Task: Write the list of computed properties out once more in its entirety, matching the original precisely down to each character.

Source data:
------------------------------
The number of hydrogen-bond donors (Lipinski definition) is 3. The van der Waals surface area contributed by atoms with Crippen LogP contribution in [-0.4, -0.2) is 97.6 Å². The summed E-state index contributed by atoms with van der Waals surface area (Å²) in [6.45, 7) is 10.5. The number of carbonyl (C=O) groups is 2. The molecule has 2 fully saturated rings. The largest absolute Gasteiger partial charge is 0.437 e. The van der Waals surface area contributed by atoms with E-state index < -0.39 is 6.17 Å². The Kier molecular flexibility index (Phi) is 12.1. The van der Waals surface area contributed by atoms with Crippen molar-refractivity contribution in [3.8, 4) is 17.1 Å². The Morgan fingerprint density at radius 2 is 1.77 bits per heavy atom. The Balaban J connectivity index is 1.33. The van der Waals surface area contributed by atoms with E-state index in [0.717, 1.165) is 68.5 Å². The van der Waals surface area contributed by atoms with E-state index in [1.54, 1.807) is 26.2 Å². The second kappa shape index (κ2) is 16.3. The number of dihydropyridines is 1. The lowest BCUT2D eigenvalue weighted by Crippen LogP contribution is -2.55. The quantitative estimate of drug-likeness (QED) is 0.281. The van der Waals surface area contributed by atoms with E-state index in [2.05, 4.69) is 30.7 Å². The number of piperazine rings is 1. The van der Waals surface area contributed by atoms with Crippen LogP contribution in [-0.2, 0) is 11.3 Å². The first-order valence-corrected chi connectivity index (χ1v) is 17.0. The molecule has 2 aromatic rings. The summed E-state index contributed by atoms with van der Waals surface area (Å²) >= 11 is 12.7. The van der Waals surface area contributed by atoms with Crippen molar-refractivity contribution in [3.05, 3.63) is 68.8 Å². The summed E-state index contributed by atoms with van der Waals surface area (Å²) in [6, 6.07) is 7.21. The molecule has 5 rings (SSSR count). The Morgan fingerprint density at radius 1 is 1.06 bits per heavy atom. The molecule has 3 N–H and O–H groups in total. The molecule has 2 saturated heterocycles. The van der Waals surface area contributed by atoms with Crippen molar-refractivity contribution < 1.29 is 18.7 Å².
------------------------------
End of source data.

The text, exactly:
The number of hydrogen-bond donors (Lipinski definition) is 3. The van der Waals surface area contributed by atoms with Crippen LogP contribution in [-0.4, -0.2) is 97.6 Å². The summed E-state index contributed by atoms with van der Waals surface area (Å²) in [6.45, 7) is 10.5. The number of carbonyl (C=O) groups is 2. The molecule has 2 fully saturated rings. The largest absolute Gasteiger partial charge is 0.437 e. The van der Waals surface area contributed by atoms with E-state index < -0.39 is 6.17 Å². The Kier molecular flexibility index (Phi) is 12.1. The van der Waals surface area contributed by atoms with Crippen molar-refractivity contribution in [3.8, 4) is 17.1 Å². The Morgan fingerprint density at radius 2 is 1.77 bits per heavy atom. The Balaban J connectivity index is 1.33. The van der Waals surface area contributed by atoms with E-state index in [0.717, 1.165) is 68.5 Å². The van der Waals surface area contributed by atoms with E-state index in [1.54, 1.807) is 26.2 Å². The second kappa shape index (κ2) is 16.3. The number of dihydropyridines is 1. The lowest BCUT2D eigenvalue weighted by Crippen LogP contribution is -2.55. The quantitative estimate of drug-likeness (QED) is 0.281. The van der Waals surface area contributed by atoms with E-state index in [2.05, 4.69) is 30.7 Å². The number of piperazine rings is 1. The van der Waals surface area contributed by atoms with Crippen LogP contribution in [-0.2, 0) is 11.3 Å². The first-order valence-corrected chi connectivity index (χ1v) is 17.0. The molecule has 2 aromatic rings. The summed E-state index contributed by atoms with van der Waals surface area (Å²) >= 11 is 12.7. The van der Waals surface area contributed by atoms with Crippen molar-refractivity contribution in [3.05, 3.63) is 68.8 Å². The summed E-state index contributed by atoms with van der Waals surface area (Å²) in [6, 6.07) is 7.21. The molecule has 5 rings (SSSR count). The Morgan fingerprint density at radius 1 is 1.06 bits per heavy atom. The molecule has 3 N–H and O–H groups in total. The molecule has 2 saturated heterocycles. The van der Waals surface area contributed by atoms with Crippen molar-refractivity contribution < 1.29 is 18.7 Å².